(Naharnet/France24) – The wealthy Gulf state had transformed itself into a key regional player but began to retreat as heavyweight Saudi Arabia re-entered the political arena after lagging behind in the immediate period following the eruption of the Arab Spring uprisings in December 2010.
The ouster of Egypt’s Islamist president Mohammed Morsi last week by the army and the election by the Syrian opposition of Saudi-linked Ahmad Assi Jarba as new leader stripped Qatar of strong influence in both countries.
Poster of Qatar's Emir Sheikh Hamad bin Khalifa Al Thani, an Israeli flag and a logo of the Al Jazeera channel with the words reading: "Down Hamad" - 18 feb. 2011 (Photo: Reuters - Amr Abdallah Dalsh)
“Qatar had tried to take a leading role in the region but overstepped its limits by openly backing the Muslim Brotherhood in Egypt, Syria, and other Arab Spring states,” said Kuwaiti political analyst Ayed al-Manna .
Jonathan Eyal, head of international relations at Britain’s Royal United Services Institute, argued that Qatar’s regional politics have failed.
“Qatar’s Middle Eastern diplomacy now lies in ruins: it failed to produce dividends in Libya, backfired in Syria and has now collapsed in Egypt,” local Emirati daily The National quoted him on Tuesday as saying.
(France24) Aug. 2, 2011 – The diplomatic rift between Syria and Qatar has been simmering as the so-called “Arab spring” spred across the Middle East, with anti-government protest movements rocking countries like Egypt, Tunisia and Yemen. But the tension between the two countries is now at its boiling point and may contribute to Syria’s growing isolation on the international stage.
“Qatar’s move looks more like a shrewdly calculated divorce from the Syrian regime than a fleeting spat,” explained Karim Sader, an independent political scientist who specialises in the Gulf nations. According to Sader, Qatar “cynically concluded that it is no longer necessary to support the Syria of Bashar al-Assad, because this Syria no longer has the same strategic influence ever since the recent Arab revolts started shifting the power dynamics in the region”.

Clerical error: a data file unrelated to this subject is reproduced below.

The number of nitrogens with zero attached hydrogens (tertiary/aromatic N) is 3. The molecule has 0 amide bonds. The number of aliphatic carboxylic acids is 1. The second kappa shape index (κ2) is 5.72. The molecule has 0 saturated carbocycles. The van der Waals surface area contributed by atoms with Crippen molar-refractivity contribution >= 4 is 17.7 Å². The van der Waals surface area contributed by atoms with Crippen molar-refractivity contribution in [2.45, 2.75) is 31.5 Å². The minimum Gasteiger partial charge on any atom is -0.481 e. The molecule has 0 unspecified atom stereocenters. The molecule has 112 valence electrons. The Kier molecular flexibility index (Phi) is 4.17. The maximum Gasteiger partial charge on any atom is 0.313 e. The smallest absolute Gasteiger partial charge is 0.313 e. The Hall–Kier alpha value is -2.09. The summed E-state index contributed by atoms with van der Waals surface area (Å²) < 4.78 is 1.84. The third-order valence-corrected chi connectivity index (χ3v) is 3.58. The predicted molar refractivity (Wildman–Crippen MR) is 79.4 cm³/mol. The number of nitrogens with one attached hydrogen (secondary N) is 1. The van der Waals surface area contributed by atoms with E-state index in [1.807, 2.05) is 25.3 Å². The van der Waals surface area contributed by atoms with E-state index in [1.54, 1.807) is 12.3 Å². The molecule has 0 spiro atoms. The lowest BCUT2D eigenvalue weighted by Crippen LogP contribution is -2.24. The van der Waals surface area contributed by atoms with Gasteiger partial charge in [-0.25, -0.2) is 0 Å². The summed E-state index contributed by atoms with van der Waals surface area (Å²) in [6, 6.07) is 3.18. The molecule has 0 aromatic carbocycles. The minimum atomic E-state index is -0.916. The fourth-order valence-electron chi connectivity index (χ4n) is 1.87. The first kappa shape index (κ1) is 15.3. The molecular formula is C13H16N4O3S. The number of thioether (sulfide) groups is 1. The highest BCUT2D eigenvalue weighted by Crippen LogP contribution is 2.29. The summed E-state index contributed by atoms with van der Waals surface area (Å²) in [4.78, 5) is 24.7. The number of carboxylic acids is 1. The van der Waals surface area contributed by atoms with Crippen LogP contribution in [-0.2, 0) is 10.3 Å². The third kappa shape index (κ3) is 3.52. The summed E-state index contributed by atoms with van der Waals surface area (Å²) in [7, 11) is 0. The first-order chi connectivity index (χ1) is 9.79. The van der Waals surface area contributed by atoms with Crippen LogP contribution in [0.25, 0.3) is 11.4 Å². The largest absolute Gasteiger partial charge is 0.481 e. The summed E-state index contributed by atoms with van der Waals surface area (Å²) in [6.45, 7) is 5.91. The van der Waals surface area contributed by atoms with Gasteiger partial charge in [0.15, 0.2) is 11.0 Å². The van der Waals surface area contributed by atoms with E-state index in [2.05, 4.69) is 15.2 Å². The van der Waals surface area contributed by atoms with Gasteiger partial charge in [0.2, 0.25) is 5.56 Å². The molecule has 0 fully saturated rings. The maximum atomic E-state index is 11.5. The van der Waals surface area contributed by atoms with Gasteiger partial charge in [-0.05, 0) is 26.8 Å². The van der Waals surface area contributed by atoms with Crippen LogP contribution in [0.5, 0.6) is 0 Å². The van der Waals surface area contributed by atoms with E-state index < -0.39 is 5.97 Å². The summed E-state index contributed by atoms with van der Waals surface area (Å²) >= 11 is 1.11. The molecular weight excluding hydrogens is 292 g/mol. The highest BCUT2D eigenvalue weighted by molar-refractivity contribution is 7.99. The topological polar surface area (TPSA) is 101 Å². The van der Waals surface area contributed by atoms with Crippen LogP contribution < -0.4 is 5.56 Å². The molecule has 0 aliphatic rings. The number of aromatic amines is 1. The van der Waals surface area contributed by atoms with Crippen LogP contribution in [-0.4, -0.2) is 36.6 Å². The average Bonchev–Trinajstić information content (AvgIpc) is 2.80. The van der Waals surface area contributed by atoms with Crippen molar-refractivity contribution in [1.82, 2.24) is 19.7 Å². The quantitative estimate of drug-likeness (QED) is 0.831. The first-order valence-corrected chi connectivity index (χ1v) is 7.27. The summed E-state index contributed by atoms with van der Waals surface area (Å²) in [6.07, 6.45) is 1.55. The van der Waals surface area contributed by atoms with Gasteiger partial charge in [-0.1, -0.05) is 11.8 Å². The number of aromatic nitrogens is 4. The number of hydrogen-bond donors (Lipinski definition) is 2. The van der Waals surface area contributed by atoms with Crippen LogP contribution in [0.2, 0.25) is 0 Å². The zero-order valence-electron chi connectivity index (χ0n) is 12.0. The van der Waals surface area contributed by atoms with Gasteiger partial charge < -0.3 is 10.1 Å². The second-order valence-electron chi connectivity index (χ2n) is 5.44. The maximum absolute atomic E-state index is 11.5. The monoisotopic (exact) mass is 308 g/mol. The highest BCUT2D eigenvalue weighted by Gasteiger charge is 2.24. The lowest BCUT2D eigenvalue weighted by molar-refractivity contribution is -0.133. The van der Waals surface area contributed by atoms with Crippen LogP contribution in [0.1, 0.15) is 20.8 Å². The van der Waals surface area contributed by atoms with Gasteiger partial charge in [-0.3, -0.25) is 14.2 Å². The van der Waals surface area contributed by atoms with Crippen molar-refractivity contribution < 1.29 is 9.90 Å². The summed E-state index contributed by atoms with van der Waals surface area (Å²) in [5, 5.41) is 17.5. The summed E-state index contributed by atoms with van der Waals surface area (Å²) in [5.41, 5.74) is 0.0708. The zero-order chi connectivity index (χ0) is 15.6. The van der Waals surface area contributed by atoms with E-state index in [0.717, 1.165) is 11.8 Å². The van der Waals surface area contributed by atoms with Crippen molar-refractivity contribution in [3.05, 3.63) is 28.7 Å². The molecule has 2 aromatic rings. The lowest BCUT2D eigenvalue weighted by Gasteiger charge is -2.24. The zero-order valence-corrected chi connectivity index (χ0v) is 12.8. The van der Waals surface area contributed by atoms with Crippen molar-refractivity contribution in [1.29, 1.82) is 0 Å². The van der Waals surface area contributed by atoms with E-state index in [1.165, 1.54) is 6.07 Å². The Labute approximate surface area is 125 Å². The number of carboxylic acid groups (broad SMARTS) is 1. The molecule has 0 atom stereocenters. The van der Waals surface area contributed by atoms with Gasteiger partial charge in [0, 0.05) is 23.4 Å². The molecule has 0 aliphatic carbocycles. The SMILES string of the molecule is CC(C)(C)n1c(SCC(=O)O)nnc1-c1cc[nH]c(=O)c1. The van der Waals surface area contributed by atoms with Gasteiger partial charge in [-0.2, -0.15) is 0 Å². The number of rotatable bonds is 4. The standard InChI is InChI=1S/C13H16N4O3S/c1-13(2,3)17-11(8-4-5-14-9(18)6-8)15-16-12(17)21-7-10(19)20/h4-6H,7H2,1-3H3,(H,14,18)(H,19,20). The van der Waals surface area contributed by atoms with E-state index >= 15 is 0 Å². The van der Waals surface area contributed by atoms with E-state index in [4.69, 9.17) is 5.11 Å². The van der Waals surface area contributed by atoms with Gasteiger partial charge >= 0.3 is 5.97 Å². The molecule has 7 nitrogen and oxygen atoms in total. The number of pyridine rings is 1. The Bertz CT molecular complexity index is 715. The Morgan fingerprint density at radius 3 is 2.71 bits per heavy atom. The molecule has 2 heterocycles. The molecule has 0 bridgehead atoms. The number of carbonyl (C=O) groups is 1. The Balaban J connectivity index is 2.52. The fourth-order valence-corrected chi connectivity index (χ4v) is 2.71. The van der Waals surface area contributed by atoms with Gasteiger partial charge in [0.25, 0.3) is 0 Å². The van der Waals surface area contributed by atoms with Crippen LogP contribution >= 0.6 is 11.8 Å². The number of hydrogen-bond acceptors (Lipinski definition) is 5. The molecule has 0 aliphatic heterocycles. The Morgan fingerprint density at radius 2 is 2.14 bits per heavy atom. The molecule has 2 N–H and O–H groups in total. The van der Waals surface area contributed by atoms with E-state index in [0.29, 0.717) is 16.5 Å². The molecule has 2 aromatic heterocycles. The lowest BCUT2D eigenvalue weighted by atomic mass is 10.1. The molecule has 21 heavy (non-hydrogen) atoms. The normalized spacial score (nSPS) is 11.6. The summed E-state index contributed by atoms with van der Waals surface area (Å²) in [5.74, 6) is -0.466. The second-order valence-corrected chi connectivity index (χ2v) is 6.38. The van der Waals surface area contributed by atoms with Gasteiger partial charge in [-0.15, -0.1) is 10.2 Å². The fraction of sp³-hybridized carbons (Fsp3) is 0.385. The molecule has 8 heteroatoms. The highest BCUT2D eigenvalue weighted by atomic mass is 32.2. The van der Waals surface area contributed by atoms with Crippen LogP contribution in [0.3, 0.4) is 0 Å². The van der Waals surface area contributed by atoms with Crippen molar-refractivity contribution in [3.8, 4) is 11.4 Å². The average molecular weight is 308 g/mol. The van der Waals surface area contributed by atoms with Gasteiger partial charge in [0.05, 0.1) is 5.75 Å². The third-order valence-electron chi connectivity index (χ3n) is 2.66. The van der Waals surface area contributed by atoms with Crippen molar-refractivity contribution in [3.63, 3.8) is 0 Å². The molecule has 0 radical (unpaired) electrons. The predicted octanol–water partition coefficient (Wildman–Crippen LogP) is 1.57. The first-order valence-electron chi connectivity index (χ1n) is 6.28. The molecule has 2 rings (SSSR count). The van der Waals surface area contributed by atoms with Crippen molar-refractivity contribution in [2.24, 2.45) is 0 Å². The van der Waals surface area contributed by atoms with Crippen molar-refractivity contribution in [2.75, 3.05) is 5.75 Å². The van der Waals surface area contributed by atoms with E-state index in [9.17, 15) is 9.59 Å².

Already weakened by internal political conflict as well as pressure from the international community in the wake of the Syrian regime’s violent repression of protests, Syria has seen its influence on the Israeli-Palestinian conflict decline. Since the reconciliation in late April between Hamas – which Qatar supports financially – and Fatah, Syria’s input on the matter has been less frequently solicited. “The reopening of the Rafah border crossing following the fall of Egyptian President Hosni Mubarak also loosened the stranglehold on the Hamas-controlled Gaza Strip,” Sader said. “That development, combined with the reconciliation of rival Palestinian factions, makes it so that Qatar can now do without the Syrian go-between when dealing with Palestinians.”
(JPost) Feb. 2, 2009 – There’s the side firmly with the United States and (Palestinian President Mahmoud) Abbas, and the others backing Hamas and, by extension, seen as moving toward Iran,” said Nadim Shehadi, a Mideast affairs specialist at the Royal Institute of International Affairs in London. “And, like with a cold war, no side is willing to push it too hard because the risks are so great,” he added. Nearly every high-stakes question in the Middle East these days somehow draws in Qatar, which is the just half the size of Belgium but strives for a place alongside Arab heavyweights such as Egypt and Saudi Arabia.
It is rich in oil and gas reserves, has wide influence in the Muslim world as the patron of the Al-Jazeera TV network, and has proved adroit at maneuvering between rivals. “You sometimes get the feeling that Qatar has multiple personalities,” said Mustafa Alani, director of national security and terrorism studies at the Gulf Research Center in Dubai. “It’s hard to say which one will show up.”
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